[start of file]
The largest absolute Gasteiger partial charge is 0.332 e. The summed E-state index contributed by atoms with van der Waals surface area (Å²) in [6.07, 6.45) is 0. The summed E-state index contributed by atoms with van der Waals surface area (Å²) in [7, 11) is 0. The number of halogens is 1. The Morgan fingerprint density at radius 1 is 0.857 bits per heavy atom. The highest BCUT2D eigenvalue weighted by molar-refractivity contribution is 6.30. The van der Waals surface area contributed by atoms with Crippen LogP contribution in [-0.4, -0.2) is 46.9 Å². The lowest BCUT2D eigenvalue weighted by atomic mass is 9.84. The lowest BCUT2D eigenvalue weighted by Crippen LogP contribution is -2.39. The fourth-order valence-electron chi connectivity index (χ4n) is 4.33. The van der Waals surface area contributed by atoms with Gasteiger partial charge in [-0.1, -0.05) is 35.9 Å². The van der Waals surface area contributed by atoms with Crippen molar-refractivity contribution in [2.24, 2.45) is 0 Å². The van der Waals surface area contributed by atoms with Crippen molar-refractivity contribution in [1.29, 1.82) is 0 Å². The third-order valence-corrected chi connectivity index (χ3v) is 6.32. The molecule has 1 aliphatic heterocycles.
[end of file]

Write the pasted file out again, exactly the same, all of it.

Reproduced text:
The largest absolute Gasteiger partial charge is 0.332 e. The summed E-state index contributed by atoms with van der Waals surface area (Å²) in [6.07, 6.45) is 0. The summed E-state index contributed by atoms with van der Waals surface area (Å²) in [7, 11) is 0. The number of halogens is 1. The Morgan fingerprint density at radius 1 is 0.857 bits per heavy atom. The highest BCUT2D eigenvalue weighted by molar-refractivity contribution is 6.30. The van der Waals surface area contributed by atoms with Crippen LogP contribution in [-0.4, -0.2) is 46.9 Å². The lowest BCUT2D eigenvalue weighted by atomic mass is 9.84. The lowest BCUT2D eigenvalue weighted by Crippen LogP contribution is -2.39. The fourth-order valence-electron chi connectivity index (χ4n) is 4.33. The van der Waals surface area contributed by atoms with Gasteiger partial charge in [-0.1, -0.05) is 35.9 Å². The van der Waals surface area contributed by atoms with Crippen molar-refractivity contribution in [2.24, 2.45) is 0 Å². The van der Waals surface area contributed by atoms with Crippen molar-refractivity contribution in [1.29, 1.82) is 0 Å². The third-order valence-corrected chi connectivity index (χ3v) is 6.32. The molecule has 1 aliphatic heterocycles.